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Many in U.S. Have at Least 1 Heart Risk Factor
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CDC Releases New Data on Hypertension, High Cholesterol, and Diabetes
By Katrina Woznicki
Reviewed By Elizabeth Klodas, MD, FACC
April 26, 2010 -- Nearly half of the U.S. population has at least one of three diagnosed or undiagnosed chronic conditions -- high blood pressure, high cholesterol, or diabetes -- all major risk factors for heart disease, the leading cause of death among Americans, according to a new CDC study.
Data collected from the ongoing National Health and Nutrition Examination Survey shows that 45% of Americans had one of these three conditions either diagnosed or undiagnosed; 13% of adults had two of these conditions, and 3% had all three conditions. CDC researchers also found that 15% of adults also had one or more of these conditions undiagnosed.
It is well known that high blood pressure, high cholesterol, and diabetes all increase the risk for cardiovascular disease, a condition that affects more than 81 million Americans and accounts for one out of every three deaths in the U.S. What is less known is the co-existence of these three conditions based on race/ethnicity, as well as the prevalence of diagnosed vs. undiagnosed high blood pressure, high cholesterol, and diabetes among these groups.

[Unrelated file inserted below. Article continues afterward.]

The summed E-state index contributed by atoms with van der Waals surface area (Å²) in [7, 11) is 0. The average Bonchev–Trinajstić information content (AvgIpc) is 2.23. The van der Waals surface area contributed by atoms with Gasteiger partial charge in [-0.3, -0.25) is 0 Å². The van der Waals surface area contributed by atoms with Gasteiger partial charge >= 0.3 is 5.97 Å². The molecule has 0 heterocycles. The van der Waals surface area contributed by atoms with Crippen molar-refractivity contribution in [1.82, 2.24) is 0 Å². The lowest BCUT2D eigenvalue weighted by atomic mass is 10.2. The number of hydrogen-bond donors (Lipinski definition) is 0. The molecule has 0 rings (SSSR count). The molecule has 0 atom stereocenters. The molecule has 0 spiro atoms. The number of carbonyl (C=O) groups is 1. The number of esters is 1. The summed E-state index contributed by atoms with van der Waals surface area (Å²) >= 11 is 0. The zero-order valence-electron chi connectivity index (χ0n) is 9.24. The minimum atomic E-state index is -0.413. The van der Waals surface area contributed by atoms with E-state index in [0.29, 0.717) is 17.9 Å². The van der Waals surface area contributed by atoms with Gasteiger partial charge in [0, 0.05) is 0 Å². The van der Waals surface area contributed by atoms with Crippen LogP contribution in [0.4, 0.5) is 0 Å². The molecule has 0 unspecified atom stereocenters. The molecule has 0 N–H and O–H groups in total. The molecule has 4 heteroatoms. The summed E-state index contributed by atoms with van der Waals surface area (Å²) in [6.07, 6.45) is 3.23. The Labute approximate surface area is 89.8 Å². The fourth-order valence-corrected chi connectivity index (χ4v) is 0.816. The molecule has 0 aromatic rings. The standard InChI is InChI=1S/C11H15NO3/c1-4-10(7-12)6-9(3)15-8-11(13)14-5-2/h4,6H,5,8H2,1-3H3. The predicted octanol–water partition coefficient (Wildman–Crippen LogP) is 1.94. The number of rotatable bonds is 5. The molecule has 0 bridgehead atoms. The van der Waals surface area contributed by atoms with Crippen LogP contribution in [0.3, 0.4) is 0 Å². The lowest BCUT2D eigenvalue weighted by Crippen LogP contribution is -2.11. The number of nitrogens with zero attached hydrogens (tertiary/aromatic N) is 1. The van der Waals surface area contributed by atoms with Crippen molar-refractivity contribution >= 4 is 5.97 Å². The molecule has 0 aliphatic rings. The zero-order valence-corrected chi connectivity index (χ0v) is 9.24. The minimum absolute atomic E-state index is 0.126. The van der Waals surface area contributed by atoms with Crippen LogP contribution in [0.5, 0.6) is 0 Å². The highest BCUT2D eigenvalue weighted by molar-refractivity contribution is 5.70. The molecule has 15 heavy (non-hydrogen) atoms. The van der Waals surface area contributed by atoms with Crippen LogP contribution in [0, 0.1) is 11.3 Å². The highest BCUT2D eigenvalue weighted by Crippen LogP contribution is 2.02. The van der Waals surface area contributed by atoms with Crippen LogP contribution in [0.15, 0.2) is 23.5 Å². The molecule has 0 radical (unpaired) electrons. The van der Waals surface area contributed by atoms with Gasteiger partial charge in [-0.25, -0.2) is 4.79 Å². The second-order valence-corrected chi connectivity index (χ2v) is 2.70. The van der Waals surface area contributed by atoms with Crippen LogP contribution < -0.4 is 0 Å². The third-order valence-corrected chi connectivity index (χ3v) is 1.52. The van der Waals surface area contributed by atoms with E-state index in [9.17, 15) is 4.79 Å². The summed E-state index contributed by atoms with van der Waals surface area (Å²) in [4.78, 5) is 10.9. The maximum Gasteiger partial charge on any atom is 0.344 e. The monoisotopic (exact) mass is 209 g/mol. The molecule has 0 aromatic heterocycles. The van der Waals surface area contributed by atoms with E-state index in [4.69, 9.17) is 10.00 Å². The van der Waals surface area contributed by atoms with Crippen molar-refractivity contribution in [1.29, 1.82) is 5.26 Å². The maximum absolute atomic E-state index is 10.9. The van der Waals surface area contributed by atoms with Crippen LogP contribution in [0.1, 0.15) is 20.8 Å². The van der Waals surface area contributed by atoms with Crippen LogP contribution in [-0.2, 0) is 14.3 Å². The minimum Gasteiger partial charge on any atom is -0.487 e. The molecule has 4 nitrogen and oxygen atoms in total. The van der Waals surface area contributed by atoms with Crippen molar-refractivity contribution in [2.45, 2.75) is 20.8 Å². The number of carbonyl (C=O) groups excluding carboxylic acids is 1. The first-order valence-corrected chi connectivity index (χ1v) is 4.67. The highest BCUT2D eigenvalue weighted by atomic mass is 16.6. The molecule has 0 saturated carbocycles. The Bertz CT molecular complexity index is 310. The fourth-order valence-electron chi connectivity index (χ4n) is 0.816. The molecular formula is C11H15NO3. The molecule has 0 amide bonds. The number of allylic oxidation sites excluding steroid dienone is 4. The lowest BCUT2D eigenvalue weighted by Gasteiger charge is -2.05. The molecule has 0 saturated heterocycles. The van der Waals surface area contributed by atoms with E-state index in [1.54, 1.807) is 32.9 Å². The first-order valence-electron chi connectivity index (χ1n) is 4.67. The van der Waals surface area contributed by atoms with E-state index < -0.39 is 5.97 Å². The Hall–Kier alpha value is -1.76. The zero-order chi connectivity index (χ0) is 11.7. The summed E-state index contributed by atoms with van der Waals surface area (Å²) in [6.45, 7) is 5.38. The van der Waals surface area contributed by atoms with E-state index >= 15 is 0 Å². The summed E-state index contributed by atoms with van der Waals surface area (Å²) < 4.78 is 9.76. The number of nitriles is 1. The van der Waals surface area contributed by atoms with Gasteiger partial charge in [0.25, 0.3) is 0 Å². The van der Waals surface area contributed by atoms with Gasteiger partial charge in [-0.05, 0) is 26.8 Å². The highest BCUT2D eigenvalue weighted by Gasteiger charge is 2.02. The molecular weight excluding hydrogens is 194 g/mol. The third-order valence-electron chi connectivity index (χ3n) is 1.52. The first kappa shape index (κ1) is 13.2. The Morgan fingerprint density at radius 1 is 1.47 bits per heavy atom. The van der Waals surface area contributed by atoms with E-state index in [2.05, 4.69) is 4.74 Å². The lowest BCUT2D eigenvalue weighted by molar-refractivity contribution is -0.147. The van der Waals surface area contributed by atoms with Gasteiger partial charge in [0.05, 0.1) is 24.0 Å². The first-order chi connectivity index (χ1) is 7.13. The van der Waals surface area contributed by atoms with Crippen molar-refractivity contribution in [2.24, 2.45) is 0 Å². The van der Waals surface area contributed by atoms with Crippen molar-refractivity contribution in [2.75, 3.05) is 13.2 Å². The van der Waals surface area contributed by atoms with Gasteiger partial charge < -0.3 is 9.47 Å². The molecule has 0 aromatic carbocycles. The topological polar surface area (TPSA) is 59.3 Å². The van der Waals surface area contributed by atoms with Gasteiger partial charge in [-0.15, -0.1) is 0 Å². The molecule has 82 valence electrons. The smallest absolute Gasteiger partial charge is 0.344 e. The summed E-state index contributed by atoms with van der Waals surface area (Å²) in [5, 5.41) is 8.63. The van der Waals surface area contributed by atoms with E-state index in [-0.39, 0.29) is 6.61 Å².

The study shows that about 8% of adults have undiagnosed high blood pressure, 8% have undiagnosed high cholesterol, and 3% of have undiagnosed diabetes. The proportion of adults with these undiagnosed conditions was similar across racial/ethnic groups.
The study also shows that:
The CDC researchers also found that non-Hispanic blacks were more likely than non-Hispanic whites and Mexican-Americans to have at least one of the three conditions either diagnosed or undiagnosed.
The findings could help public health policy authorities develop more targeted prevention and treatment guidelines for diabetes, high blood pressure, and high cholesterol.
The impact of these three conditions individually is substantial:
SOURCES: National Center for Health Statistics: "Hypertension, High Serum Total
Cholesterol, and Diabetes: Racial and Ethnic Prevalence Differences in U.S.
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